Issue of the Century

Extended Stay America

February 01, 2017

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During the sane but stagnant Brezhnev Era, the job prospects of Soviet Jews were diminished by hiring discrimination and, in effect, affirmative-action programs for underrepresented ethnicities, such as the Russian majority. Soviet ethnic quotas were more severe than what Asians and whites are expected to put up with uncomplainingly in the U.S. to make room for underrepresented blacks and Hispanics, but they were not much different in principle.

The Soviet Union seldom let its subjects emigrate, but in the late 1960s it made an exception by allowing some Jews to go to Israel. However, in 1972 it imposed a head tax on emigrants ostensibly to compensate the Soviet state for the cost of educating the émigrés. This tax, of course, hit Jews”€”the Soviet Union’s best-educated ethnicity”€”particularly hard.

In response, my cousin’s boss authored the Jackson-Vanik Amendment to force the Soviets to let Jews and other religious minorities out. Kissinger was annoyed that his Metternichian realpolitik with Moscow was being trifled with. For the next couple of years, the political struggle to “€œSave Soviet Jews”€ was constantly in the headlines. After months of three-way negotiations among Jackson, Kissinger, and the Soviet ambassador, Gerald Ford signed the Jackson-Vanik Amendment in January 1975.

While somewhat submitting to the demands of Senator Jackson, the Soviet government maintained a five-year cooling-off period on their Jewish defense scientists. Jews who possessed military technology secrets and wanted to emigrate were typically fired from their top-secret jobs and had to twiddle their thumbs for half a decade before they could leave the Soviet bloc.

However, they could vacation in East Berlin, which offers me the opportunity to tell another story about my in-laws.

My wife’s uncle, a U.S. Air Force colonel with a Ph.D. in metallurgy, would occasionally go spying in East Berlin and meet up with Soviet Jewish aerospace experts. He”€™d get the word through the grapevine that a future émigré would be sitting in a parked car on a certain East Berlin backstreet on a certain evening. He”€™d put on civilian clothes and cross into East Berlin as a tourist, climb into the Soviet car, and talk shop for a few hours. Then he”€™d saunter back to West Berlin and quickly write down everything he”€™d learned.

Similarly, the 1990 Lautenberg Amendment gave special immigration privileges to Soviet (and later Iranian) Jews, along with Evangelical Christians.

These religious tests in immigration law have had a major effect on my hometown, the San Fernando Valley in northwest Los Angeles. My neighborhood has increasingly filled up with ex-Soviets searching for sunshine. (You might wonder who exactly won the Cold War.)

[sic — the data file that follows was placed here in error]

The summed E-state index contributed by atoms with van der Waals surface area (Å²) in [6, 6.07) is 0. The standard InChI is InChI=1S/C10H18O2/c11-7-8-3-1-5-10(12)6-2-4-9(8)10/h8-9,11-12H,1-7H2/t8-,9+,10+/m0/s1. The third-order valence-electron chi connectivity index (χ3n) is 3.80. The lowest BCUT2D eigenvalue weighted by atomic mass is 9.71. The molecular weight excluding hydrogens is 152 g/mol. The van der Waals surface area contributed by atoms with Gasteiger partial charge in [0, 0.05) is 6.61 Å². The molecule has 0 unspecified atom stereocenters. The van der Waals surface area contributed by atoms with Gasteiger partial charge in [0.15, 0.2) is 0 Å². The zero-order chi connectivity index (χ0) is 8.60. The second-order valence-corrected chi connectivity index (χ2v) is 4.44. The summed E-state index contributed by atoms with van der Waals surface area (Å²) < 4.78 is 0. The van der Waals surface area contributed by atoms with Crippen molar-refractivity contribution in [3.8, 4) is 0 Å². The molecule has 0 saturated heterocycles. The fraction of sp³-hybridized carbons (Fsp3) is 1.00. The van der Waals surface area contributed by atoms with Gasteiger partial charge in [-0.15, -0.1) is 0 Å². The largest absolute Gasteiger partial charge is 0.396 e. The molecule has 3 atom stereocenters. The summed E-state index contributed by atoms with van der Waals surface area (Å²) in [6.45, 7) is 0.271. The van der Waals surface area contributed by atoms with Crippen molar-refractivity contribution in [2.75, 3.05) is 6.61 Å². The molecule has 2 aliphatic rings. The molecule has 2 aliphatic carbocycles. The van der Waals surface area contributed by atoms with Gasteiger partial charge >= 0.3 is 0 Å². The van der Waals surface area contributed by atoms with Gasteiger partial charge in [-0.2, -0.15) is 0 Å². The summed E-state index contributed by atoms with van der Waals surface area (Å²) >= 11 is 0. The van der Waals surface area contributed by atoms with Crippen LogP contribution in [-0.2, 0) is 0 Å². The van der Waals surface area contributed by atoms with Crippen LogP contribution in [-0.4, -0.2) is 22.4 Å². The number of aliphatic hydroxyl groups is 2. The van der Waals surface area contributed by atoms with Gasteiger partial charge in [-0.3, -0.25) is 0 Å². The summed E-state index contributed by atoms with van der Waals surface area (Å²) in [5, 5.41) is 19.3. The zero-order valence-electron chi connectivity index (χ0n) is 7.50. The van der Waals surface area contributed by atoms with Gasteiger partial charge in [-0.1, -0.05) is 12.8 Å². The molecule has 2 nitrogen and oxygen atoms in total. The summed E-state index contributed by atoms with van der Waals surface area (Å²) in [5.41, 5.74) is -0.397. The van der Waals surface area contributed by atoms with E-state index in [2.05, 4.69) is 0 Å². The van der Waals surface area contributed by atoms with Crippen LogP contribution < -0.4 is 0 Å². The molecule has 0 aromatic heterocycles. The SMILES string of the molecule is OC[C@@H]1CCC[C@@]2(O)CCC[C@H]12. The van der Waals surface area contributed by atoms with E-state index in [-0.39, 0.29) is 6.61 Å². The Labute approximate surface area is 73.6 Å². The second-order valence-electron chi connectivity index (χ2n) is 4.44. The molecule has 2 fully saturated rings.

The Russification of parts of Los Angeles has been an underreported story.

Initially, the ex-Soviet arrivals were largely Jewish. But increasingly the Russians are their Slavic distant relatives and neighbors. Many are slightly Jewish Russians invited to Israel by Ariel Sharon to vote for him, but who eventually tired of the Jewish state and bounced to Los Angeles. Others are plain Slavs, some of whom presumably get jobs as bodyguards for Russian-speaking billionaires buying up mansions in the Hollywood Hills.

For example, when my nephew stayed with us a few years ago, he played on two soccer teams at the local park. One team was otherwise all Mexican; they amiably called him “€œHollywood”€ because tall, blond, blue-eyed English speakers have become so rare in Los Angeles outside of soundstages.

The other team was made up of tall, blond, blue-eyed Russian speakers. They unsmilingly called him “€œHey You”€ because they were Russians.

I recall all this history about how the U.S. government has chosen to give immigration privileges to some foreign religious groups and not to others.

But many pundits can”€™t seem to remember much of anything. All that matters to them is knowing who are supposed to be the good guys and who the bad guys. As Lenin, Trotsky, and Stalin liked to say, the only principle that they cared about is “€œWho? Whom?”€

For example, Julia Ioffe wrote a long article in The Atlantic about how mean Americans were to her family when granting them refugee status in 1990.

When I pointed out to her on Twitter that she got in under a religious test, which we keep hearing is unconstitutional, she replied:

there was no religious test. Not sure what you mean

Being oblivious to the obvious is clearly a professional advantage in the punditry business. But can America continue to afford its delusional elites?

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